The idea of a techno-subsystem, however, ignores the way that digital media are both proximate and distant. Children using a personal device will not be consuming media alongside a parent; their co-viewing social interactions will be outside rather than inside the home and family. The personal digital device occupies a unique position in that physically it is located within the space that Hall (1966) identified as the intimate zone. Normally, the only people that we allow (comfortably) into this zone are lovers, spouses, children and parents. However, whilst the device itself is in the intimate zone, the content often comes from far, far away: possibly the other side of the world. Digital media, therefore, are both in the microsystem and the macrosystem. It can even be argued that part of the child self is ‘outsourced’ to the digital world through the performance of identity on social media platforms such as Facebook or Instagram. Although the onion-ring ecological model is useful in many ways, it does not fit the reality of digital devices and media and so it is useful to add an element which crosses all levels: the ‘digisystem’.
The significance of the digisystem is that, unlike the microsystem and exosystem, it need not involve relationships or negotiation with a child’s parents or carers. The digisystem enables the wider world and the child to engage with each but parents/carers and teachers may not necessarily even be aware of all the types of interactions that take place. This does not mean that digital interactions are necessarily inappropriate, simply that they beyond the boundaries of parental influence and control. This is an important difference between the ecology of childhood in the final quarter of the 20th century and the ecology of childhood today. Parents/carers, decide where a child lives, choose a school and determine what community organisations the child will join. This gives parents/carers considerable influence and control with regard to the exosystem. Traditionally, parents/carers are also responsible for mediating relationships between the child and the wider community. Through choices and mediation parents can shape the values and attitudes that predominate in the world of the developing child. ‘Parental control’ of technology is usually discussed in the context of online safety and access to inappropriate content such as violence or pornography. However, even when children are interacting online in safe and approved settings, the digisystem puts the child in contact with people who would not otherwise be available and who may come from different cultural and attitudinal backgrounds. This may be viewed as a benefit as children may be exposed to a diversity of values and moral perspectives. However, that diversity is not guaranteed as a paradox of the digital world is that whilst everything is available, personalisation algorithms filter incoming material so that people tend to be presented with content that reinforces existing interests and belief systems. This may be a problem if those beliefs contradict the values that parents/carers and school seek to instil.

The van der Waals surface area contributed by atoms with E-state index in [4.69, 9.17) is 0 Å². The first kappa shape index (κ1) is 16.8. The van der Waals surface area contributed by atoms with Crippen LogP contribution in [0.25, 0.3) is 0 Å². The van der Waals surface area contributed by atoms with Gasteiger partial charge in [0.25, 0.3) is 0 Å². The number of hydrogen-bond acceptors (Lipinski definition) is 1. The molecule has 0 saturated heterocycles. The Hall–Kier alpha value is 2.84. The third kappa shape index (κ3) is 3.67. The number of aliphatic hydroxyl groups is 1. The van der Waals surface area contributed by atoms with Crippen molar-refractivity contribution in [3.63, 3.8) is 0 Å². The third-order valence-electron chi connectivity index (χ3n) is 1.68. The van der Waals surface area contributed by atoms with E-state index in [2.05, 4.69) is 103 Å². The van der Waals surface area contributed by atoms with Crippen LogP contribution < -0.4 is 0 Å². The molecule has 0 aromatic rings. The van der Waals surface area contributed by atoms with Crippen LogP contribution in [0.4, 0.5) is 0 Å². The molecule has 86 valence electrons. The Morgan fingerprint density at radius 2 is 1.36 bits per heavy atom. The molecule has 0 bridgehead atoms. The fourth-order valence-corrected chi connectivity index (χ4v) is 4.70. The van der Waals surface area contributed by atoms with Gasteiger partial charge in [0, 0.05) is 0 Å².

The ecological model of childhood recognises the agency of the child and that the child is most powerful in the inner circles of the model. However the child is an actor throughout the digisystem. Not only does the digisystem bring the world to the child, it also takes the child to the world. This can be seen most clearly with young people who have created blogs or popular YouTube channels. For example, in 2012 a Scottish schoolchild, Martha Payne was in the news when her blog about school meals raised £100,000 for charity. Martha was also perceived as contributing to a wider debate about children and school food. Gee and Hayes (2010) have written about the ways that ‘making’ within the digital world can enable marginalised young people, particularly girls, to have impact and status beyond the school and immediate environment. Children are not passive consumers of digital media but are active creators of their own selves and the world with which they interact and that world crosses all levels of the ecological system.
Bronfenbrenner U. The ecology of human development. Harvard University Press; Cambridge, MA: 1979.
Doughty, Mark and Lawson, Shaun and Linehan, Conor and Rowland, Duncan and Bennett, Lucy (2014) Disinhibited abuse of othered communities by second-screening audiences. TVX ’14 Proceedings of the 2014 ACM international conference on Interactive experiences for TV and online video . pp. 55-62 available from http://eprints.lincoln.ac.uk/14455/
Doughty, Mark and Rowland, Duncan and Lawson, Shaun (2011) Co-viewing TV with Twitter: more interesting than the shows? CHI2011 available from http://eprints.lincoln.ac.uk/12540/
Gee, J. P. and E.R. Hayes (2010) I New York: Palgrave Macmillan.
Hall, E.T. (1966) The Hidden Dimension: man’s use of space in public and private London: the Bodley Head
Johnson, G. M. (2010). Internet Use and Child Development: Validation of the Ecological Techno-Subsystem. Educational Technology & Society, 13 (1), 176–185.
Johnson, G. M., & Puplampu, P. (2008). A conceptual framework for understanding the effect of the Internet on child development: The ecological techno-subsystem. Canadian Journal of Learning and Technology, 34, 19-28
McHale, S. M., Dotterer, A., & Kim, J.-Y. (2009). An Ecological Perspective on the Media and Youth Development. The American Behavioral Scientist, 52(8), 1186–1203. doi:10.1177/0002764209331541
Ofcom (2014) Children and Parents’ Media Use and Attitudes http://stakeholders.ofcom.org.uk/market-data-research/other/research-publications/childrens/children-parents-oct-14/
Rosenblatt, L. (1978) The Reader, The Text, The Poem: The Transactional Theory of the Literary Work, Carbondale, IL: Southern Illinois University Press
*My colleague Ruth Swanwick provides a particularly clear explanation of the Bronfenbrenner model at http://deafed.leeds.ac.uk/2014/07/01/its-complicated/.